In a care home setting, the needs of the group may outweigh the specific needs of your elderly relative, since the staff members are unable to dedicate themselves specifically to one person throughout the day. However, with live-in care, the sole focus of the caregiver is your loved one.
Of course, that doesn’t mean that your loved one has the final say in absolutely everything, particularly if they are living with dementia, for example, which could lead to them making poor choices that compromise their safety. But a care plan is clarified with the care recipient and their wider family, ensuring that all parties are happy with the plan. It can be adapted over time as your relative’s needs change.
Do care homes allow pets?
Although some care homes will allow their residents to have a pet, the vast majority do not. The emotional and health benefits associated with pets are well recognised, and many care homes will allow therapy animals to visit from time to time so that service users can have some contact with pets.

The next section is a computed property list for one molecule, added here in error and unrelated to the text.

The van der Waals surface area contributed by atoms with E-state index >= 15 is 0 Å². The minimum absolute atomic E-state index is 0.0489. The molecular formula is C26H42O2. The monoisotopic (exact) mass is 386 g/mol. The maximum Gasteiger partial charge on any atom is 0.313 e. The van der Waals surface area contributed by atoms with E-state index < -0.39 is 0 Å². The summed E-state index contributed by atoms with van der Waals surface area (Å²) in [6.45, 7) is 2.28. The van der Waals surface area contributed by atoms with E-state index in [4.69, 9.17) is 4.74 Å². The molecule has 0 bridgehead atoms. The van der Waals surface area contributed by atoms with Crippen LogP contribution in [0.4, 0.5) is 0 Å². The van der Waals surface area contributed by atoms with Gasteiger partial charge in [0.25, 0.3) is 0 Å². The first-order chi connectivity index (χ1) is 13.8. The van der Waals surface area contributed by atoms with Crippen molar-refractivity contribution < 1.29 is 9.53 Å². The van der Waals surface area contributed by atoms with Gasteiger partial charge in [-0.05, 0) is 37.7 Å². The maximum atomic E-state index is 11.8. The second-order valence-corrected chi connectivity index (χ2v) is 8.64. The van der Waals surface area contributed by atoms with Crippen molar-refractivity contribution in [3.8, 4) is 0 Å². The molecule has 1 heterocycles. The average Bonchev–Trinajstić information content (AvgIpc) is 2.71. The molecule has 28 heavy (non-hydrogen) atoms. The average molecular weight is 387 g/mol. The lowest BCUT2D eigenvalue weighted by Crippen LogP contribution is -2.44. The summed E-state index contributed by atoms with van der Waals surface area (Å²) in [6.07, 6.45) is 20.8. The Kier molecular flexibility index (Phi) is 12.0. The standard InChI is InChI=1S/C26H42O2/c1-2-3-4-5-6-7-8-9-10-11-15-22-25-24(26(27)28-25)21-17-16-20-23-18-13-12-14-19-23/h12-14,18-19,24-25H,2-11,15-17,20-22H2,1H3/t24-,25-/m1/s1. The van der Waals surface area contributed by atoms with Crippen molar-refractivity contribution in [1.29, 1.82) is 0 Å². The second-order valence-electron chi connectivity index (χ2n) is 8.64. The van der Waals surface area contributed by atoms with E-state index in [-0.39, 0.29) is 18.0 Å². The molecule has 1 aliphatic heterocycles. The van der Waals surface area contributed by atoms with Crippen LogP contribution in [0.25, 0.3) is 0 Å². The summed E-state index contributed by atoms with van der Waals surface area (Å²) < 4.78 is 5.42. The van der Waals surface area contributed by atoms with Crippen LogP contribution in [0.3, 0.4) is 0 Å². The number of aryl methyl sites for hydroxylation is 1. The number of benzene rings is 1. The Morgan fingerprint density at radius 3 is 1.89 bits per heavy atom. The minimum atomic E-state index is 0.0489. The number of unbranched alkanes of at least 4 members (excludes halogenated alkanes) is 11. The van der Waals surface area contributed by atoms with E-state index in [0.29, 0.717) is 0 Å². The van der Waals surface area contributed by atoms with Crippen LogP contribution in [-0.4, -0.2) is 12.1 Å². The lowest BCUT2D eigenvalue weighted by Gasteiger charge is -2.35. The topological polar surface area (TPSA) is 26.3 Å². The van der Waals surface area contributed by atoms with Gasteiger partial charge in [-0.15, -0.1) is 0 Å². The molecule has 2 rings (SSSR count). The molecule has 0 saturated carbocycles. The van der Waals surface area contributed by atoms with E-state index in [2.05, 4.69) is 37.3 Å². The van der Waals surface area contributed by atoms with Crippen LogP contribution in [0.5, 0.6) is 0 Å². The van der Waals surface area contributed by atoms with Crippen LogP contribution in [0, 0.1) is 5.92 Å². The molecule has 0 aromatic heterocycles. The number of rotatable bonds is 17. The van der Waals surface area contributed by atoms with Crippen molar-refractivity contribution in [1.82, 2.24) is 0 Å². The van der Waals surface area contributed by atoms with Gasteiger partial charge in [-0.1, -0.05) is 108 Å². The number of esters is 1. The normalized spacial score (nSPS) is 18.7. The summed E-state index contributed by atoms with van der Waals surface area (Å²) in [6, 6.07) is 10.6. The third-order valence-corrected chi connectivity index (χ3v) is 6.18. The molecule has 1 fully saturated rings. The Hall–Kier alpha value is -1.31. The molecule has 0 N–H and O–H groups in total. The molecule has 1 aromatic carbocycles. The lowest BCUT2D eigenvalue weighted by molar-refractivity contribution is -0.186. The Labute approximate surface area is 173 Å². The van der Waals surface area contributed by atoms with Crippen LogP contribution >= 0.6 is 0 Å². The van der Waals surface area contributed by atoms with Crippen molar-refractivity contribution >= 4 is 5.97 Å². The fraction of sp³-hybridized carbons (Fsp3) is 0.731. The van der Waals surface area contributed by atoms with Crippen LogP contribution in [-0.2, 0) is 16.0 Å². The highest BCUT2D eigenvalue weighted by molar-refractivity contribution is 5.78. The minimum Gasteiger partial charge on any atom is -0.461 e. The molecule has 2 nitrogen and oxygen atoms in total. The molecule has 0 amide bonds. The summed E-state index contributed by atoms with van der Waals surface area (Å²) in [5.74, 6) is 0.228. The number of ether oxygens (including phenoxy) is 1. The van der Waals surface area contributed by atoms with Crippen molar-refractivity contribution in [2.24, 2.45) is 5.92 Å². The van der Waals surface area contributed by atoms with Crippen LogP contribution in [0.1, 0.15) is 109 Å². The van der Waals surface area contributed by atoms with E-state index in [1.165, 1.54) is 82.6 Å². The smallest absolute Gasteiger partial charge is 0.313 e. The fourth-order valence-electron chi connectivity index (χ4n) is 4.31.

Some care homes will also allow an elderly person’s own pets to visit if they are being cared for by a family member, but this can be upsetting if your loved one has had to give up a cat or dog who has been part of their family.
This is where live-in care can make a real difference to an older person’s quality of life, because not only are they able to remain at home with their pets, but their live-in carer will be happy to help with feeding and caring for their animals if this has become difficult for them.
Need a little more advice?
Living with Dementia
Get to grips with the essentials of dementia – from symptoms to treatments – and how best to support your loved one if they’re diagnosed, with expert advice from award-winning dementia specialist Beth Britton.
Elderly Mobility and Independence
Explore the symptoms of, and solutions to, some of the most common mobility issues in later life. In our comprehensive guide, we’ll show you how a life less mobile can be a life more fulfilling than ever.
Getting Out and About in Later Life
Later life can be just as adventurous and fulfilling as ever. In fact, it should be. We have some tips on how to make every journey, no matter how small, as seamless as possible.